The Constitution sets three qualifications for service in the U.S. Senate: age (at least thirty years of age); U.S. citizenship (at least nine years); and residency in the state a senator represents at time of election. The details of these qualifications were hammered out by the Constitution's framers during the Constitutional Convention in 1787.
The oath of office that one-third of the Senate recites every two-years is a product of the 1860s, drafted by Civil War-era members intent on ensnaring traitors. The oath-taking, however, dates back to the First Congress in 1789. The Constitution does not provide an oath of office for members of Congress, but specifies only that they "shall be bound by Oath of Affirmation to support this constitution." The first oath served the Senate for nearly three-quarters of a century. The current oath, in use since 1884, is a milder version of the oath adopted in 1862.
Voters have elected their senators in the privacy of the voting booth since 1914. Prior to that time, state legislatures chose their senators. Beginning in the 1850s, this process began to break down as political infighting and corruption often left Senate seats vacant for long periods of time. Reform efforts finally succeeded in 1913 with the adoption of the Seventeenth Amendment to the Constitution, which provided for direct popular election of senators.
When did the Senate first meet? Who were the first senators? Who was the first senator to be elected president? Who was the first woman senator? Who gave the longest speech on the Senate floor? "Facts & Milestones" answers these and other questions.
The Idea of the Senate features thoughtful analysis of the Senate’s rules and procedures, its history and traditions, and its personnel and prerogatives. Covering more than two centuries of political thought, each entry in this collection provides a quotation from the original source placed into historical context.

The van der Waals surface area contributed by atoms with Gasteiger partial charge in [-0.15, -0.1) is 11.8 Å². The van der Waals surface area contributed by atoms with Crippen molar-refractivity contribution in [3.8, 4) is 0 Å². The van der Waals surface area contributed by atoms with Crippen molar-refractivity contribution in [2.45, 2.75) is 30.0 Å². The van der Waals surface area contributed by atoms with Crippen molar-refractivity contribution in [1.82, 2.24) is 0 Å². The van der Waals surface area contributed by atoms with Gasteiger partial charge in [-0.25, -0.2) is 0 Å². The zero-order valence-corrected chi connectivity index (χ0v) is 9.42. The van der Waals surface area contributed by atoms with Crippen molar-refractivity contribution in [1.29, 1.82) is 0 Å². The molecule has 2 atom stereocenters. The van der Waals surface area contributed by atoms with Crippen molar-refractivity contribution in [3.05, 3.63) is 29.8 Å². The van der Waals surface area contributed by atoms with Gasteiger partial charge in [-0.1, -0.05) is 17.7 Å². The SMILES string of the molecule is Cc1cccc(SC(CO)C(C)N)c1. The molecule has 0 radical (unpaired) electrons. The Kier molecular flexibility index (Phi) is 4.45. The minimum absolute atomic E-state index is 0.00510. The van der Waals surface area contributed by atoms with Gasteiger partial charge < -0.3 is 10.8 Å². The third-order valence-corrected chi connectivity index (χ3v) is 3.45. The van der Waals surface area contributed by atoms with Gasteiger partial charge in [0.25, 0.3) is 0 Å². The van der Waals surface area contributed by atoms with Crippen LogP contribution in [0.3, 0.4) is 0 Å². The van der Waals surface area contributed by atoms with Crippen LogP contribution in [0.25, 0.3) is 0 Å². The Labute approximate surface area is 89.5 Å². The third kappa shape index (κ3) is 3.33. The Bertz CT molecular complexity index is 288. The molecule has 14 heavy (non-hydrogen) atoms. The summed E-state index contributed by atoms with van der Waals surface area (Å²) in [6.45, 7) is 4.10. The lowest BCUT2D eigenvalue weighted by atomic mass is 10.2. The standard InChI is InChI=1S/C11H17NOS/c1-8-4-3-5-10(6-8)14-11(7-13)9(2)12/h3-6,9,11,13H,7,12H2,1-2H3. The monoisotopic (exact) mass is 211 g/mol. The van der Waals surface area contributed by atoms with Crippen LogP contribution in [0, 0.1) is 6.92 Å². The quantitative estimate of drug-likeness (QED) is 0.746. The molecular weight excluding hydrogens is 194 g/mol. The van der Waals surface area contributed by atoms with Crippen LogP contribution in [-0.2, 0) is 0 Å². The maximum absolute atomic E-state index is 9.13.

During the Constitutional Convention of 1787, the framers deliberated at length over the creation of the U.S. Senate and the role it would play in the new federal government. It was then up to the first Senate in 1789 to organize, establish its rules, and set precedents that would govern its actions in years to come. Over the next two hundred years, the Senate expanded and evolved into a complex legislative body, working to fulfill the needs of a growing and increasingly diverse nation.
The Senate has occupied its current Chamber in the United States Capitol since January 4, 1859. This room has witnessed some of the most significant events in American history. On January 4, 2009, the Senate celebrates the 150th anniversary of its move into this historic chamber.
The Senate's standing committee system began in 1816. Prior to that time, the Senate relied on temporary select committees. Three types of committees have evolved through the years: standing, select and special, and joint. Committees are responsible for both legislation and investigations. Members receive committee assignments through their party conferences.
The Senate created its official flag in March 1988, four years after it was proposed by Senator Daniel Inouye. In April 1985, the Committee on Rules and Administration invited eight flag manufacturers to submit designs and cost estimates for a flag. A year and a half later, the committee chose the design proposed by the Army's Institute of Heraldry. Use and sale of the flag is restricted to Senate offices only.
The current Senate seal, based on the Great Seal of the United States, dates back to 1885 and represents the third design since 1789. The Senate's original seal was either lost or unserviceable by 1830, prompting the Senate to commission a second design. When the United States revised its seal in the 1870s, in honor of the nation's centennial of independence, the Senate was inspired to commission a third design of its own seal. The 1885 seal is still in use today.
For nearly five months, the delegates to the 1787 Constitutional Convention debated the provisions in the U.S. Constitution. In fact, several of the Senate-related clauses were especially controversial. Had they been decided in another way, the Senate, as we know it, would have been a different institution.